BeltLine celebrates groundbreaking of two new trail segments

Pictured from left to right: Rob Brawner, Executive Director, Atlanta BeltLine Partnership; Katie Howard, Atlanta Public Schools Board Member, District 1; Natalie Hall, Fulton County Commissioner, District 4; Clyde Higgs, President and CEO, Atlanta BeltLine, Inc.; Mayor Andre Dickens, City of Atlanta; Jason Winston, City of Atlanta Councilmember, District 1; Daniel Blackman, Regional Administrator for EPA’s Southeast Region (Region 4); Abiy Kaltiso, Transportation Chair South Atlanta for Neighborhood Development (SAND); Matt Westmoreland, City of Atlanta Councilmember, Post 2 At Large. Photo by Erin Sintos.

The Atlanta BeltLine has been moving full steam ahead, breaking ground on two new segments of the 22-mile loop in less than two weeks.

Atlanta Mayor Andre Dickens, Atlanta BeltLine, Inc. leaders and community members broke ground on 1.2-miles of the BeltLine’s Southside Trail on March 13, 2023. Known as Segments 4 and 5, the new paved trail will connect the Glenwood Park and Grant Park neighborhoods, from Glenwood Avenue to Boulevard.

“The next expansion of the Southside Trail is a significant move towards a more connected and thriving Atlanta,” said Mayor Dickens. “This 1.2-mile segment will provide safer and more accessible routes for residents, students and visitors alike, linking communities to job centers north and south of I-20.”

The Southside Trail expansion will provide nearly 5 miles of multi-use trail stretching from Piedmont Park to Boulevard and create safer routes to schools for students and families at Parkside Elementary and Maynard Jackson High School.

Mayor Dickens, Atlanta BeltLine, Inc., stakeholders, and members of the community gathered to celebrate the groundbreaking of Westside Trail-Segment 4 on March 22, 2023. Photo: The Sintoses.

Then on March 23, 2023, Mayor Dickens, Atlanta BeltLine leaders and community members broke ground on the 1.3 mile stretch of the BeltLine’s Westside Trail connecting Washington Park to Bankhead / Historic Westin Heights. 

 The Westside Trail – Segment 4 starts at the western boundary of the Washington Park neighborhood, founded 100 years ago as a trailblazing Black suburb and the proud home of Atlanta’s first greenspace that provided key recreational amenities for an African American community. The park is a vital component of the Atlanta BeltLine’s “emerald necklace,” a network of public greenspaces connected by the BeltLine.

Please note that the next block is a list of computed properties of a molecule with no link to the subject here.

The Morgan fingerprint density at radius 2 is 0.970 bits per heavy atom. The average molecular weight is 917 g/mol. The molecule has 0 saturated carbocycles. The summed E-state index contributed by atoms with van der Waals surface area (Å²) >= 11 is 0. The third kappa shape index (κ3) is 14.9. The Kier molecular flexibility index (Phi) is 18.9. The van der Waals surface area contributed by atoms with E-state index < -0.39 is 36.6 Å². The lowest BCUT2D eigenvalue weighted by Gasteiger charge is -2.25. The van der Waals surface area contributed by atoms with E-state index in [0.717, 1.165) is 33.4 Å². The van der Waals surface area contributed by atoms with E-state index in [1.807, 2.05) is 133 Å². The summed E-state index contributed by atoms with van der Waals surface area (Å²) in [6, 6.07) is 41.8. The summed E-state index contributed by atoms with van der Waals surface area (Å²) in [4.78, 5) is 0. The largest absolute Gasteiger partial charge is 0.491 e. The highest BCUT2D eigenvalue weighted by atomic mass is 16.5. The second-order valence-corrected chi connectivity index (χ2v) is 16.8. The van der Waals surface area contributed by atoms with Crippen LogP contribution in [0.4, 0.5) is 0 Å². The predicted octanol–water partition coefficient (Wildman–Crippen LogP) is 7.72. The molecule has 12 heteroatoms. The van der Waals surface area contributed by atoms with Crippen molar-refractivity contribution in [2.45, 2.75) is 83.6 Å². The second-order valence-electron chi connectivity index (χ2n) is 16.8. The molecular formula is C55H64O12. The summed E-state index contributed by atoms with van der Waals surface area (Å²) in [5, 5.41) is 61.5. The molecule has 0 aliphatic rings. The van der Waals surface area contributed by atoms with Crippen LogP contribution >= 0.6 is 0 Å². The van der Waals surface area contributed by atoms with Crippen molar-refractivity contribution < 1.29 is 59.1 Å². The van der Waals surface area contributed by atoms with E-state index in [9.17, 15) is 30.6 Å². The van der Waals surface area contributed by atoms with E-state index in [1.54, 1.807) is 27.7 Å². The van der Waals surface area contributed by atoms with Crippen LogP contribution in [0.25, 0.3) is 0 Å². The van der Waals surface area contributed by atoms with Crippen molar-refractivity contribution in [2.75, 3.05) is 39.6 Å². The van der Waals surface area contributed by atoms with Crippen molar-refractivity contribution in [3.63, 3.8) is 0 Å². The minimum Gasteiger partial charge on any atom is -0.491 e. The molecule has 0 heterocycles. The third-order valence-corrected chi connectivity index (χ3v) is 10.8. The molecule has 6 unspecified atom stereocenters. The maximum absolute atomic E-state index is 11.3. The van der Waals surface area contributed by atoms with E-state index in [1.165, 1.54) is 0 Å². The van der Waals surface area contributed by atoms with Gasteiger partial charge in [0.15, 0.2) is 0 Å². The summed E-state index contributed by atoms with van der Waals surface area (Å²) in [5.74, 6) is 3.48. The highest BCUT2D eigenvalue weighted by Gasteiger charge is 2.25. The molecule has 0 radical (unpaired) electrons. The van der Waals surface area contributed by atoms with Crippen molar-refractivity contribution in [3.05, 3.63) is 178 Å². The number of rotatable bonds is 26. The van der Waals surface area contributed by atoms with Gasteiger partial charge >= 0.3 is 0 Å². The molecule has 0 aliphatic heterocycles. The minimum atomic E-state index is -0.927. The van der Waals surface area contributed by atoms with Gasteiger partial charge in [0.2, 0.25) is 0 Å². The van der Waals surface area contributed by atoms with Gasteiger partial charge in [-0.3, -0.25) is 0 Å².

Once Segment 4 is finished, the Westside Trail will represent the longest continuous section of paved trail along the BeltLine. People will be able to travel 6.5 miles on paved trails from Pittsburgh Yards in the southwest to Huff Road in West Midtown to the northwest and to downtown Atlanta, going through some of Atlanta’s most historic neighborhoods.  

“With the Westside Trail, we’re creating a brighter tomorrow for all who call Atlanta home,” said Clyde Higgs, president and CEO of Atlanta BeltLine, Inc. “It’s an important part of our 22-mile trail network, and we’re excited that our vision is coming to completion. We estimate the BeltLine will be 80 percent completed or under construction in the next two years.”

Progress will continue to ramp up with several more groundbreakings slated to take place this year, including Northeast Trail – Segment 1. The final portion of the Southside Trail, Segments 2 and 3, will be bid for construction this fall.

To date, 9.3 miles of the 22-mile BeltLine mainline trail loop are complete. In addition, 10.3 miles of connector trails have been completed that tie directly into current and future segments of the BeltLine mainline trail. Construction on Southside Trail – Segments 4 and 5 is expected to be complete in the spring of 2025 and construction on Westside Trail – Segment 4 is expected to be complete in the summer of 2025.


2 thoughts on this article. Join the discussion below

  1. Why have 10.3 miles of connector trails been completed while only 9.3 miles of actual Beltline 22 loop been completed? This appears to be misplaced priorities, the cart before the horse. Certainly completion of the primary goal of the 22 mile loop will be the foundation of many future opportunities for connector trails, but only in the meantime serve to delay the primary driver of the concept completion.

    1. Hi Thomas, while completion of the mainline loop is a priority, connecting into the loop from surrounding neighborhoods – and creating more connectivity within the city – is important. We also have opportunities with our partners, in this case, the PATH Foundation, to build these connector trails, so we can jointly focus on building out the network.

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